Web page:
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About jamesqf

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    Northern Nevada
  1. I just wish someone would make one that uses rechargable batteries. (And likewise for lighted collars.) Of course for me it's rather moot, as Niki refuses to have anything to do with anything except genuine tennis balls.
  2. Err... You need English classes for horticulture these days? I would have expected Spanish, especially given your remarks about work ethic, or rather the lack thereof.
  3. Might want to clarify the title, because it appears that you dropped the leash accidentally. but from what you write I gather that you let him off intentionally. But yes, it's nice when they can run around. When I first got Niki, she had a problem with just taking off and doing her own thing - once (with previous humans) being found by a Forest Service person miles from home. Spent our entire first summer with her hooked to me by a 20 ft retractable leash (clip it to the chest strap of your backpack, and you can have both hands free), then for another 6 months or so we'd only go out with
  4. Niki has a "Night Dawg" collar, which works fairly well. It is waterproof - it's her full-time collar, and still lights up despite playing in creeks & such. On the downside, it isn't really all that visible from the front or back. What I'd like is sort of a little antenna that sticks up from the collar, with a small LED on the end...
  5. I've had/known very few dogs that wouldn't do this. It seems to be exercise/fun for them, rather than real aggression, since if we get them in the same yard they'd always play together quite happily.
  6. From what I know of skating skis & technique (I've never actually done it) you need groomed/packed tracks to do it on - more than just following where previous skiers have broken a trail. Which, of course, is a big part of why I've never done it. So it will depend a lot on where you'll be doing your skiing. If it was me, and just starting to get equipment, I would begin with regular cross-country skis, since you can use them anywhere. You can also get regular skis in waxless or waxable. If you have variable weather/snow condition, waxless is probably better to start with, though if
  7. Better than reflective: get the glow-in-the-dark kind. Neat for when you want to know where the heck they've got to.
  8. Had a similar experience a few weeks ago. Was horse-sitting for the weekend at a friends' place (very rural, in a canyon with no other houses in sight) and went outside Saturday morning to find Niki playing with a pitbullish-looking dog. No collar or tags, skinny but not starved-looking, so I figured he was a dump-off. Went with us on a long hike, sometimes going off on his own for half an hour or so at a time, but always rejoining us, came back to the house and lazed around 'til dark. I fed & watered him, of course, and left him curled up on the deck when we went to bed, figuring that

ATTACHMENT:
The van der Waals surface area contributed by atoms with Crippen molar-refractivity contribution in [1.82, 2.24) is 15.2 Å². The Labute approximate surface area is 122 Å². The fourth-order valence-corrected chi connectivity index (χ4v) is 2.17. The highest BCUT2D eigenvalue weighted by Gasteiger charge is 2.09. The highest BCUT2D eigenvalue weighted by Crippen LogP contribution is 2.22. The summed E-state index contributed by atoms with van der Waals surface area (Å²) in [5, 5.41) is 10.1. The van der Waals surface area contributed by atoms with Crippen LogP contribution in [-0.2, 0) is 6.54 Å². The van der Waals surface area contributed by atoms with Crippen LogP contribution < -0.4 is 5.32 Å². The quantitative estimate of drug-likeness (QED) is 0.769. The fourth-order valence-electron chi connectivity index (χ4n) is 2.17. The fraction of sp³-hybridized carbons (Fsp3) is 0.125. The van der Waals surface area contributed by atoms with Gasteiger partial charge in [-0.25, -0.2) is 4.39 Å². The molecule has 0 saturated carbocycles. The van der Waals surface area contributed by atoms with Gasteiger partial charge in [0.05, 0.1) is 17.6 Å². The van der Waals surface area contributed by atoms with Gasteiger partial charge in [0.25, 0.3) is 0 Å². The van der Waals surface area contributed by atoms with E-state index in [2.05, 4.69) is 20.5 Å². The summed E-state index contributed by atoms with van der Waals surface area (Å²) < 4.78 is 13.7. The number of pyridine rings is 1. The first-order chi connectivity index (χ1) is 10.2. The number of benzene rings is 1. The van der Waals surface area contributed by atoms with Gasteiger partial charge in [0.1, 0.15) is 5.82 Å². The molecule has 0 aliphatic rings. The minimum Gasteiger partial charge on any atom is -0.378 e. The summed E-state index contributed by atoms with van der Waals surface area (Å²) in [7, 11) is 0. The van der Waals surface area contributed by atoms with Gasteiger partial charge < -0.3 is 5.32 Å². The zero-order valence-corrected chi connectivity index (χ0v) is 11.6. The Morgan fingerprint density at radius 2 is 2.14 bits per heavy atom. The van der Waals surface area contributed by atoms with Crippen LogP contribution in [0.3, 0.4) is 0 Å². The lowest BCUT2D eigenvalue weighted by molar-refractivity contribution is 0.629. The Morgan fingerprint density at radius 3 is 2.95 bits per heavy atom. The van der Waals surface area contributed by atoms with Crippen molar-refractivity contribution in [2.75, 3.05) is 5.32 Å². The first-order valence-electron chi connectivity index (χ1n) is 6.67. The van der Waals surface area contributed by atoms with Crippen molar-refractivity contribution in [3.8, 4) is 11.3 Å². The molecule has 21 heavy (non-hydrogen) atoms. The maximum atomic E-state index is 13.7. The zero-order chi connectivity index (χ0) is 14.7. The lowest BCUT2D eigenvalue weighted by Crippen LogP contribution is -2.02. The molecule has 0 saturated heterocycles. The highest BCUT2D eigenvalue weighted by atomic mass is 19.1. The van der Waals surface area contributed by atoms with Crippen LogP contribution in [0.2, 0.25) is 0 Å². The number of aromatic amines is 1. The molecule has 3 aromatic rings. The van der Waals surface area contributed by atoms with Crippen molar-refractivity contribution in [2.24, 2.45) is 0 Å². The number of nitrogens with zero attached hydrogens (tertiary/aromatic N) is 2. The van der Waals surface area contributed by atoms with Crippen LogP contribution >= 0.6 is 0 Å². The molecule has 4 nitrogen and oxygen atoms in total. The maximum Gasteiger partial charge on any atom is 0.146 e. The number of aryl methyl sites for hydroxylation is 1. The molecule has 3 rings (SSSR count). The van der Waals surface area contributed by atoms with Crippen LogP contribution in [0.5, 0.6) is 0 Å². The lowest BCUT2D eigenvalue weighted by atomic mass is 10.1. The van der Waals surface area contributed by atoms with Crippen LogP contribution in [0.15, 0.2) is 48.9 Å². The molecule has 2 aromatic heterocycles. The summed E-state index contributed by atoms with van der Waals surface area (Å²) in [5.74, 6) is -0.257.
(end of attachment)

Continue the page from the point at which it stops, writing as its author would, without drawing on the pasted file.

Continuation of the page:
9. I guess I wasn't clear: I only had one dog at a time. The older one died about 18 months before Niki came along. But from your post, I get the distinct impression that you're one of those who're into it more for fun. Just three words: "I adopted Dean", rather than say "I paid big bucks for Dean so I could be a WINNER!" make all the difference.
  10. But presumably this sort of casual competitor isn't the one paying thousands for a purpose-bred puppy in order to enhance their chances of getting ego gratification from winning, and so giving the breeders the incentive to breed for success in competition to the exclusion of other traits such as, if I remember the original post, not being seizure-prone.
  11. But here there's someone else involved. That is, it's you (just for the sake of discussion here) getting a dog specifically so you can compete in agility, or sheep herding, or whatever, as opposed to adopting a dog, and thinking you might like to try doing those things together. Suppose your new aquisition doesn't like your sport, or has no talent? Just for instance, I love cross-country skiing, and Niki likes being in the skijoring harness (though she's too smart/lazy to actually pull except on downhills). My old dog (a much larger mix), never could go skiing with me because she'd sink
  12. Sure, but why do they choose to compete at these sports anyway? As opposed to just doing some activity for fun. It seems completely backwards to me. I get, or get stuck with, the dog (I've never actually chosen a dog) and look around for things to do together.
  13. Just the other way around with Niki. Sure, she wants to be with me if I'm doing something interesting, but lots of times I'll be outside doing boring yard work, and she'll be inside on the couch. And if I'm inside doing boring computer work, she's usually on the couch. Am I seeing a pattern here?
  14. I looked (I think - it's gone now, so I can't check) at the discussion you're talking about, and if I'm not mistaken part of the answer, or at least a key to understanding the problem, is in the first post. Why on Earth would anyone pay $1000 for a puppy? For a trained herding dog, sure, if you're a rancher, but my impression was that the buyer's intent was to somehow get ego points by competing in stock trials. As long as there's ego gratification to be found in winning trials, or agility competitions, or AKC dog shows, there'll be people willing to pay money for it, and there will be b
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